When I am asked what I do for a profession and I tell people that I am a Dietitian, I usually get the same responses. People tend to say, “Can you make me a meal plan?”, “Oh, I probably shouldn’t be eating (said food person has in hand)”, “I need to talk to you about this diet I’m on.” While the title of a Dietitian can be misleading because it has the word diet right in it, I am here to shed some light on all of the amazing things that Dietitians do, and specifically what we Dietitians do here at MANNA.
Defining what a Dietitian does is honestly quite challenging. There are endless roles a Dietitian can play. They might work in a medical field, community setting, public health, research, and trust me, the list goes on. But if I had to nail down some of the general responsibilities of a Dietitian I would have to say the following:
- Provides Medical Nutrition Therapy
- This individualized evidence based approach is used to help to clients manage chronic disease states such as diabetes, kidney disease, heart disease, and many others.
- Manages Food Service Operations
- Dietitians help develop menus and manage logistics of large scale kitchens such as in a hospital or school cafeteria.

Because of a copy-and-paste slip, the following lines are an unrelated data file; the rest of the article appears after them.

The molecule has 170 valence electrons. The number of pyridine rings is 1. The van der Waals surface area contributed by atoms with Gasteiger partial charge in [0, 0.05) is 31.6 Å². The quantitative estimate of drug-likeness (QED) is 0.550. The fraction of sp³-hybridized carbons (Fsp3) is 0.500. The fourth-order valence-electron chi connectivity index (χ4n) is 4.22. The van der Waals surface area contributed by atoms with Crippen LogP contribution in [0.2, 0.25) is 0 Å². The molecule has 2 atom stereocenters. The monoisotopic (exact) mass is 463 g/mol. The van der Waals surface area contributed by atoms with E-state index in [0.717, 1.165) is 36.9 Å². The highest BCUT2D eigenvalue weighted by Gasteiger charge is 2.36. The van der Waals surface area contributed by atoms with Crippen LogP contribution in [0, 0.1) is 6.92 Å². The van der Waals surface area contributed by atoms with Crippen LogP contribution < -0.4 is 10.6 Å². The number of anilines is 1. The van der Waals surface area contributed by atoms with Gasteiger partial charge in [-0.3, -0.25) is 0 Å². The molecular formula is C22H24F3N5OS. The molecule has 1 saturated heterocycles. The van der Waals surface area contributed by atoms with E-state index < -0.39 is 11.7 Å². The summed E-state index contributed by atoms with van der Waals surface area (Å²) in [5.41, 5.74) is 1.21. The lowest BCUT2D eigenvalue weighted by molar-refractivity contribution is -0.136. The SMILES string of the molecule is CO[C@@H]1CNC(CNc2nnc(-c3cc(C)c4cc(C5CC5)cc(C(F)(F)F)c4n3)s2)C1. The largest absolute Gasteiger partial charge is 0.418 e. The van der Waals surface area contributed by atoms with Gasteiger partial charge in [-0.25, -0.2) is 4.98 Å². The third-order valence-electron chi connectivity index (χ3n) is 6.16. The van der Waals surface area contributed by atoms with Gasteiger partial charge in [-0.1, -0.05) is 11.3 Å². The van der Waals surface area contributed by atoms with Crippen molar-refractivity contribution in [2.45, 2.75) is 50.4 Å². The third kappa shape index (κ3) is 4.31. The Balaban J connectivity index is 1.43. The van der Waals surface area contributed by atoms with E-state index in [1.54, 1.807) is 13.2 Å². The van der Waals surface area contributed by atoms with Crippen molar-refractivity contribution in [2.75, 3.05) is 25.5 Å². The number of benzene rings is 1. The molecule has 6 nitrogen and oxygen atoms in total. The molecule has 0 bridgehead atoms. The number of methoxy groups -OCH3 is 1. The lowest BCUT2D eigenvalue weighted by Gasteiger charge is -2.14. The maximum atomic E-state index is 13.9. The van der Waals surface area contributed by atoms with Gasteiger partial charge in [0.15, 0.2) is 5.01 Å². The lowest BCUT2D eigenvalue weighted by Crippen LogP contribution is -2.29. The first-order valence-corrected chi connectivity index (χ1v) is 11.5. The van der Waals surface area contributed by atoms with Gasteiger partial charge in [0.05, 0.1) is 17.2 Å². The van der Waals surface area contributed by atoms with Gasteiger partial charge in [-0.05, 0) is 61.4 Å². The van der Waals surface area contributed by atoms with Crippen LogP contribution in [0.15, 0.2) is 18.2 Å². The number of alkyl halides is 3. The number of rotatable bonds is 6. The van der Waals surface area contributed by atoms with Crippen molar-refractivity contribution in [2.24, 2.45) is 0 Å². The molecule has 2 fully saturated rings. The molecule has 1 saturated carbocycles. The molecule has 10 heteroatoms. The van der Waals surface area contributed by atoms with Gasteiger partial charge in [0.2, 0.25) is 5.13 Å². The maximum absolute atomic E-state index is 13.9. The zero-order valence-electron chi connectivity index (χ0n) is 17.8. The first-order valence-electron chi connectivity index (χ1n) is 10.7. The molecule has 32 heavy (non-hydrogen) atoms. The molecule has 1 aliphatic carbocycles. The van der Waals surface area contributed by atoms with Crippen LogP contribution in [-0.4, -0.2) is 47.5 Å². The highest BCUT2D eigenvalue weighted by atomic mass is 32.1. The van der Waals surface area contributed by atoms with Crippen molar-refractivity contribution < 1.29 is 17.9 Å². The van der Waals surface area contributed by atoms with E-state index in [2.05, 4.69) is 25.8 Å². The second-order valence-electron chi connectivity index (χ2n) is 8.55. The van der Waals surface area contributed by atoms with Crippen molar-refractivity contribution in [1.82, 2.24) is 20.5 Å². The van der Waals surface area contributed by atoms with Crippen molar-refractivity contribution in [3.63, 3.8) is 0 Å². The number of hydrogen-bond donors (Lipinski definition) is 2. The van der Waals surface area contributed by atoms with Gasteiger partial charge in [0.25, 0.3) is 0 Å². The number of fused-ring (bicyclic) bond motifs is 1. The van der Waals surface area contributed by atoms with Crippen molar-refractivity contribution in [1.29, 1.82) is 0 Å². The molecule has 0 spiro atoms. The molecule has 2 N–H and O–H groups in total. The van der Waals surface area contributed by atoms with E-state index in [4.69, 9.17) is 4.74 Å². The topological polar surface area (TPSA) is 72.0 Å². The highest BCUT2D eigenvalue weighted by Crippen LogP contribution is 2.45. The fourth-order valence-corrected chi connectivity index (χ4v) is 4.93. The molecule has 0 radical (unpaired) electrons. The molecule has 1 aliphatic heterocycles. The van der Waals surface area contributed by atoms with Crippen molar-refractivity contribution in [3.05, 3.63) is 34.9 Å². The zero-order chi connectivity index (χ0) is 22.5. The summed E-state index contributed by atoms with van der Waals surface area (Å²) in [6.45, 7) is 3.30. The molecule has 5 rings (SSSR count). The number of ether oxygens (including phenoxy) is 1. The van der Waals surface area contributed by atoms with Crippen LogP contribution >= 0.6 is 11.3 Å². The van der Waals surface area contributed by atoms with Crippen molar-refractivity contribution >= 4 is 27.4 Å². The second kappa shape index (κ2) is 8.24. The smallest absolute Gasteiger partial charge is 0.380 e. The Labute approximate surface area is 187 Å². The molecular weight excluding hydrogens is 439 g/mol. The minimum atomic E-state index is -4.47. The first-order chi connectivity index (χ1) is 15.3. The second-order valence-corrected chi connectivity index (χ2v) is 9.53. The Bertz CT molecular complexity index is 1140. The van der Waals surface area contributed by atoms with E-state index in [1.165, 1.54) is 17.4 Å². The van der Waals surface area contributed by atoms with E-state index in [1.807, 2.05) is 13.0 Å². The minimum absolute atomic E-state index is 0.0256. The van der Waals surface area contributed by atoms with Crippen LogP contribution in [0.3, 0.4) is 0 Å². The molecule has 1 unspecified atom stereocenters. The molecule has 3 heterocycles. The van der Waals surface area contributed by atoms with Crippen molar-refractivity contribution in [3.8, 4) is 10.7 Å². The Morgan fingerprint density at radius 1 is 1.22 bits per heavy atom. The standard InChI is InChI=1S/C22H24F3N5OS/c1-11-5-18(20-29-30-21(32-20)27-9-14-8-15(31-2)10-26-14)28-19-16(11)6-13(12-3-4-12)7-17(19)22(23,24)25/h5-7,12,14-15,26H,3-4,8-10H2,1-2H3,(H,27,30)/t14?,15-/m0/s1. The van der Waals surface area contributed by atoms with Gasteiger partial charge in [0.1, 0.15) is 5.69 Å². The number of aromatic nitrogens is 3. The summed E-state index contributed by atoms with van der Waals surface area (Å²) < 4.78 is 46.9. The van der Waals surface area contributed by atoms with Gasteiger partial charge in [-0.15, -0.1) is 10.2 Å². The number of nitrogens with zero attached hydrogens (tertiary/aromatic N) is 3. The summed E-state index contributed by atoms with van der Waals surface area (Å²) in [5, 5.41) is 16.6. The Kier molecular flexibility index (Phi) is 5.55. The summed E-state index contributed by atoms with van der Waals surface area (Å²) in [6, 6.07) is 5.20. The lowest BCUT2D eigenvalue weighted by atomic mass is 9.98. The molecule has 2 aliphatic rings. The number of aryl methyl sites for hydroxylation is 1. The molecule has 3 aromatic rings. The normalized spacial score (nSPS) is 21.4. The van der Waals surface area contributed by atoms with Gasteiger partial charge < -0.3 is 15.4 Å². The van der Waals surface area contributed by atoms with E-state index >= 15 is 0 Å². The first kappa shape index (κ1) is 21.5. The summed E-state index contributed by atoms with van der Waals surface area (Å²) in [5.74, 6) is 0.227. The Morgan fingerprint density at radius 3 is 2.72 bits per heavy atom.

- Conducts research in the field
- As part of an interdisciplinary team Dietitians are constantly working on advancing research in our field.
- Advocates for Policy changes
- In the public health sector Dietitians are working to improve nutrition care and access for all.
- Expands the field in non-traditional settings
- Dietitians can work in unique areas such as sports nutrition, private practice, or as a recipe developer for large food corporations.
These examples are really only touching the tip of the iceberg when it comes to all of the jobs that a Dietitian can do.
Just like there are a vast variety of areas that a Dietitian can work in, there are multiple responsibilities that our Dietitians at MANNA have. First and foremost, our Dietitians provide free one on one nutrition counseling with clients who are on or have been referred to our program. Our Dietitians work with our clients to navigate their unique individual needs. They provide counseling and nutrition education to help manage disease states such as diabetes, chronic kidney disease, heart disease, and many others. Our annual satisfaction survey results showed that 92% of clients who answered the survey and received nutrition counseling rated the quality of nutrition counseling as “excellent” or “good”. Clients have described nutrition counseling sessions as “well explained” and “easy to follow and put into practice.”
While the nutrition counseling services are rated highly, a client favorite is also our “Get Fresh” virtual cooking demos. Clients participate in a live zoom class where our Dietitians and chefs collaborate in a fun and interactive way to provide both nutrition education and basic cooking skills, while also cooking delicious meals.